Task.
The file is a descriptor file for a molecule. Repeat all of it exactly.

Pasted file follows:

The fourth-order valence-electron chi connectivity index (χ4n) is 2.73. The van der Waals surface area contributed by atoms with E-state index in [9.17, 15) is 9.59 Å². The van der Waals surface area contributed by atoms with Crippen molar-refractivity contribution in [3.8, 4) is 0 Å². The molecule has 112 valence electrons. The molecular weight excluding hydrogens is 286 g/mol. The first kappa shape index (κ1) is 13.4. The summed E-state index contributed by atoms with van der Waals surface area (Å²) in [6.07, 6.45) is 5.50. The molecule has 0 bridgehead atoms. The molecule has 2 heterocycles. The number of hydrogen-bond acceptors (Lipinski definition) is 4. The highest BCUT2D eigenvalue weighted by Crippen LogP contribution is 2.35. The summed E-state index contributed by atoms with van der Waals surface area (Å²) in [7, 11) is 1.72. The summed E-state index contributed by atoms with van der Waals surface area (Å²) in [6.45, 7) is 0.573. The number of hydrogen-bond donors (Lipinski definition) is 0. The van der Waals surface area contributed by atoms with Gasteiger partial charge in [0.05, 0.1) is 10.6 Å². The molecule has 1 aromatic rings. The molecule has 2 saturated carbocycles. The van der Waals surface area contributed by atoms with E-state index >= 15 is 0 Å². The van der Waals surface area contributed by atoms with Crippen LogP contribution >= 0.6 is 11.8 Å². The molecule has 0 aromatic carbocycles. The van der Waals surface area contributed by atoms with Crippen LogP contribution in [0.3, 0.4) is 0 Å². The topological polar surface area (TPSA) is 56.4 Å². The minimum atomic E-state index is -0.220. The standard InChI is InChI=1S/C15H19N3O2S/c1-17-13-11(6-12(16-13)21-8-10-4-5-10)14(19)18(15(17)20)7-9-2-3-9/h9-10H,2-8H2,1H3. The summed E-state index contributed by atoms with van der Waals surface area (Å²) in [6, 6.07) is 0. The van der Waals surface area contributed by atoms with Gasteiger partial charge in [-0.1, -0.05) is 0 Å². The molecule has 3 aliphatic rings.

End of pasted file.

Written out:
The fourth-order valence-electron chi connectivity index (χ4n) is 2.73. The van der Waals surface area contributed by atoms with E-state index in [9.17, 15) is 9.59 Å². The van der Waals surface area contributed by atoms with Crippen molar-refractivity contribution in [3.8, 4) is 0 Å². The molecule has 112 valence electrons. The molecular weight excluding hydrogens is 286 g/mol. The first kappa shape index (κ1) is 13.4. The summed E-state index contributed by atoms with van der Waals surface area (Å²) in [6.07, 6.45) is 5.50. The molecule has 0 bridgehead atoms. The molecule has 2 heterocycles. The number of hydrogen-bond acceptors (Lipinski definition) is 4. The highest BCUT2D eigenvalue weighted by Crippen LogP contribution is 2.35. The summed E-state index contributed by atoms with van der Waals surface area (Å²) in [7, 11) is 1.72. The summed E-state index contributed by atoms with van der Waals surface area (Å²) in [6.45, 7) is 0.573. The number of hydrogen-bond donors (Lipinski definition) is 0. The van der Waals surface area contributed by atoms with Gasteiger partial charge in [0.05, 0.1) is 10.6 Å². The molecule has 1 aromatic rings. The molecule has 2 saturated carbocycles. The van der Waals surface area contributed by atoms with E-state index >= 15 is 0 Å². The van der Waals surface area contributed by atoms with Crippen LogP contribution >= 0.6 is 11.8 Å². The molecule has 0 aromatic carbocycles. The van der Waals surface area contributed by atoms with Crippen LogP contribution in [0.3, 0.4) is 0 Å². The topological polar surface area (TPSA) is 56.4 Å². The minimum atomic E-state index is -0.220. The standard InChI is InChI=1S/C15H19N3O2S/c1-17-13-11(6-12(16-13)21-8-10-4-5-10)14(19)18(15(17)20)7-9-2-3-9/h9-10H,2-8H2,1H3. The summed E-state index contributed by atoms with van der Waals surface area (Å²) in [6, 6.07) is 0. The van der Waals surface area contributed by atoms with Gasteiger partial charge in [-0.1, -0.05) is 0 Å². The molecule has 3 aliphatic rings.